Drawing from Anglo-American, Asian American, and Asian literature as well as J-horror and manga, Chinese cinema and Internet, and the Korean Wave, Sheng-mei Ma’s Asian Diaspora and East-West Modernity probes into the conjoinedness of West and East, of modernity’s illusion and nothing’s infinitude. Suspended on the stylistic tightrope between research and poetry, critical analysis and intuition, Asian Diaspora restores affect and heart to the experience of diaspora in between East and West, at-homeness and exilic attrition. Diaspora, by definition, stems as much from socioeconomic and collective displacement as it points to emotional reaction. This book thus challenges the fossilized conceptualizations in area studies, ontology, and modernism. The book's first two chapters trace the Asian pursuit of modernity into nothing, as embodied in horror film and the gaming motif in transpacific literature and film. Chapters three through eight focus on the borderlands of East and West, the edges of humanity and meaning. Ma examines how loss occasions a revisualization of Asia in children's books, how Asian diasporic passing signifies, paradoxically, both "born again" and demise of the "old" self, how East turns "yEast" or the agent of self-fashioning for Anglo-America, Asia, and Asian America, how the construct of “bugman” distinguishes modern West's and East's self-image, how the extreme human condition of "non-person" permeates the Korean Wave, and how manga artists are drawn to wartime Japan. The final two chapters interrogate the West's death-bound yet enlightening Orientalism in Anglo-American literature and China's own schizophrenic split, evidenced in the 2008 Olympic Games.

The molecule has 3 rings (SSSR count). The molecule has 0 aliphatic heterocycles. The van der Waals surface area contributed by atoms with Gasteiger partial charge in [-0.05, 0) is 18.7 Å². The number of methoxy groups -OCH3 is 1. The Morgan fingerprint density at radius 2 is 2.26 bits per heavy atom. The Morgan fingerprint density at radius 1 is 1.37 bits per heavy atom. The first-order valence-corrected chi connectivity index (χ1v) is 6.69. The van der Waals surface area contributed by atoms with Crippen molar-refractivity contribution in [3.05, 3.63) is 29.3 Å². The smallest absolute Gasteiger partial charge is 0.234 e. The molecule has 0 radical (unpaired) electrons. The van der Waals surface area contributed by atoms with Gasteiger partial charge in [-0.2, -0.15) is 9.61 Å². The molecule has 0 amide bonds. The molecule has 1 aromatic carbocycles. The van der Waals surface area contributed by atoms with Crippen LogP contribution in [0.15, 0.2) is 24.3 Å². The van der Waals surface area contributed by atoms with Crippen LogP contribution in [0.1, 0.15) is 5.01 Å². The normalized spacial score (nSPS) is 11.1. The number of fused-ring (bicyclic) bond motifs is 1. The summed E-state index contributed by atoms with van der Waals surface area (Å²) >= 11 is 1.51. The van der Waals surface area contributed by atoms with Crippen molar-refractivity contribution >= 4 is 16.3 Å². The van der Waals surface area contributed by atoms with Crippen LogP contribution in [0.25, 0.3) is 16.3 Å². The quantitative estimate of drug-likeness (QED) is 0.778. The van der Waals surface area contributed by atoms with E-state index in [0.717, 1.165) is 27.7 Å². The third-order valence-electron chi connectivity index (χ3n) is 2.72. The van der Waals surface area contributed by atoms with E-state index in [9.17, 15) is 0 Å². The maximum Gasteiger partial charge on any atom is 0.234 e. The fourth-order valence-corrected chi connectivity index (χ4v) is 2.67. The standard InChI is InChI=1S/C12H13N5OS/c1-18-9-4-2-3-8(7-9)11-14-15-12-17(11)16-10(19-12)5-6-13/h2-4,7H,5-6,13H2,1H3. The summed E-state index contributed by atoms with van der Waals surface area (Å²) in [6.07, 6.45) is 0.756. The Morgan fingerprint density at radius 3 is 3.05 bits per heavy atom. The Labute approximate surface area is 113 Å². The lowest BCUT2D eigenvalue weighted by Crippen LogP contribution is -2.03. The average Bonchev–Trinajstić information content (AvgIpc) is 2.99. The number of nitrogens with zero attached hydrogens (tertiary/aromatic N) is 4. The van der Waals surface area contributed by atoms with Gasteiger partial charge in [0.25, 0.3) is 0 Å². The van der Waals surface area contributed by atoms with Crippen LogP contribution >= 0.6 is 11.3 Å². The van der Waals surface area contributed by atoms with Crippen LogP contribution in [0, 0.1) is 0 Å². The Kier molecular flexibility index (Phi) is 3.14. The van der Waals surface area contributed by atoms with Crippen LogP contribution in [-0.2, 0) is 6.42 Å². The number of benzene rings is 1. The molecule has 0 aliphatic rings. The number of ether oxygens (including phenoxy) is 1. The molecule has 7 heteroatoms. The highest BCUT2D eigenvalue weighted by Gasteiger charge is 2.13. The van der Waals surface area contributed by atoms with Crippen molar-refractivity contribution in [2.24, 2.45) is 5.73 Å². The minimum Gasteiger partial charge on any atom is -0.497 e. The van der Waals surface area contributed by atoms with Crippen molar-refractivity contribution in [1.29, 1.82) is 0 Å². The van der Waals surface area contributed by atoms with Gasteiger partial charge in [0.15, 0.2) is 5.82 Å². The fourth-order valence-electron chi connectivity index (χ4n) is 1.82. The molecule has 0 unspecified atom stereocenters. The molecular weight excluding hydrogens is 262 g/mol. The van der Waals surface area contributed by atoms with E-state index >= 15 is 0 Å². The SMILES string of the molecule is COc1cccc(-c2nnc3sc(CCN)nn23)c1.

Vol. 36 (2005) through current issue
Asian Music, the journal of the Society for Asian Music, is the leading journal devoted to ethnomusicology in Asian music, publishing all aspects of the performing arts of Asia and their cultural context.
Vol. 39 (2000) through current issue
Asian Perspectivesis the leading archaeological journal devoted to the prehistory of Asia and the Pacific region. In addition to archaeology, it features articles and book reviews on ethnoarchaeology, palaeonanthropology, physical anthropology, and ethnography of interest and use to the prehistorian. International specialists contribute regional reports summarizing current research and fieldwork, and present topical reports of significant sites.